Free Trade, Fair Trade

WASHINGTON — Washington. -- Fast track or slippery slope?

Congress is ready to put U.S.-Mexico free-trade negotiations on the fast track, but there are fears that the intended treaty will TTC inevitably mean lost jobs for American workers and weaker pollution standards for American industry.


The House majority leader, Dick Gephardt, is one of many Democrats who share this concern but are going along with the administration's plea for fast-track authority. Under it, Congress could not amend the resulting trade agreement, but only vote up or down after it is completed.

Mr. Gephardt makes eloquent points about the treaty's potential weaknesses, rhetoric that would sound good in next year's presidential campaign. But he is coy about whether he will run for the Democratic nomination again after trying and failing last time, and after the incumbent president's popularity ratings have held at record highs.


In 1988, standing up for U.S. workers against unfair foreign competition was the guts of the Gephardt platform. The current effort to join Mexico in a free-trade zone heightens the fears of American labor unions, and Mr. Gephardt voices those fears. But he insists he is no protectionist.

While acknowledging that fast-track authority will pass, he strongly supports a resolution asserting that both environmental and labor concerns must be covered before Congress approves the resulting treaty. He and other skeptics are afraid that dearly won anti-pollution rules and worker protection in this country may be trimmed back in the name of fair trade with Mexico.

Only last week, Mexico challenged a U.S. ban on its tuna, imposed because Mexican tuna fleets kill too many dolphins. Mexico maintains this is merely a means of protecting American tuna fishermen, rather than a legitimate environmental regulation. Mexico also is arguing against labels that proclaim cans of tuna "dolphin-safe," asserting that the labels discriminate against imported tuna.

How an international trade court rules on those cases will affect myriad other environmental and anti-pollution rules likely to be challenged under the much broader U.S.-Mexico free-trade pact.

Sen. Tim Wirth of Colorado wrote to the Environmental Protection Agency pointing out that the administration's "action plan" to avoid such problems was far from specific. The plan speaks of "harmonizing" environmental standards between the two countries, saying U.S. health, environmental and safety standards will be maintained "so long as such standards are based on sound science."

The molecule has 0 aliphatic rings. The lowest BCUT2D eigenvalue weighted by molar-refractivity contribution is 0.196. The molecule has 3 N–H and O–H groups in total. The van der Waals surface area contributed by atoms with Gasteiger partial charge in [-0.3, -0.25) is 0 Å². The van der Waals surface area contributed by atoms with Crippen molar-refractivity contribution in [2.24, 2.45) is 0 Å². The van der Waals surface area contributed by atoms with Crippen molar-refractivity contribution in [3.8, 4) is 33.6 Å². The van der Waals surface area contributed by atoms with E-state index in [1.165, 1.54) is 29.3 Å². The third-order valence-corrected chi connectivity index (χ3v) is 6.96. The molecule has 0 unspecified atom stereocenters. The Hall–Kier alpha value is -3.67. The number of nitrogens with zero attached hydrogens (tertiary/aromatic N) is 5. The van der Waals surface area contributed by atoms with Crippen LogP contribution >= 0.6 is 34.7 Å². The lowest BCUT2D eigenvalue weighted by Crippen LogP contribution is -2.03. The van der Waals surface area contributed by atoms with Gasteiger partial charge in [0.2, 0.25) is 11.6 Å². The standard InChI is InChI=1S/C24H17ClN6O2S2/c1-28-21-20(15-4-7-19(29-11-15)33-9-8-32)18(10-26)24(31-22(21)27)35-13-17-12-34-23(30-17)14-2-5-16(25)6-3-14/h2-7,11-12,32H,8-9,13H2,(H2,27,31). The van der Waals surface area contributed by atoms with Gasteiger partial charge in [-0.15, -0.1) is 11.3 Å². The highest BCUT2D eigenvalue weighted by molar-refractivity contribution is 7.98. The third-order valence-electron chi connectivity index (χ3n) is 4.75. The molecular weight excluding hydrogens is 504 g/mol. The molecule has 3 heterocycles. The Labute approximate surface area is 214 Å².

Mr. Wirth wonders who would decide whether these standards are based on sound science. I, for one, wonder whether this could become a back-door way for the president's chief of staff, John Sununu, to soften existing U.S. standards because he is ideologically opposed to such regulation.

Congressional Democrats are meeting tomorrow to talk about a party agenda between now and next year's elections. Mr. Gephardt says a middle-income tax cut should take highest priority; he would happily ask voters to choose between it and Mr. Bush's long-denied capital-gains tax cut. He also would like to see a highway bill with a "quick spendout" and a banking bill to encourage more loans, both to stimulate the economy out of recession.

He seems confident that a civil-rights bill will pass next week, although it may be a political liability for the party. "I think that if we put a death penalty on quotas, they [the GOP] will stay it's a quota bill," he says. "That suits their political plan," to attack a civil-rights bill with 30-second commercials like those used successfully by Sen. Jesse Helms in his re-election campaign last year.


But Mr. Gephardt sees both good sense and good politics in his warnings on the free-trade pact. The average Mexican tariff on U.S. goods is 20 percent, he says, against 4 percent on Mexican goods sent here. He does not want more U.S. firms to lay off workers making $12 an hour to open plants south of the border where they pay $1 an hour. He does not want the Japanese to build plants there as an "export platform" to send products made by cheap Mexican labor into this country. Already, such "maquiladora" plants over the border employ more than half a million workers.

Ultimately, says Mr. Gephardt, the issue is what kind of country we want, whether we want to export skilled jobs, to go into the future without a domestic computer or machine-tool industry, to lower American living standards to compete with Mexico. The question is whether trade can be both "free" and fair.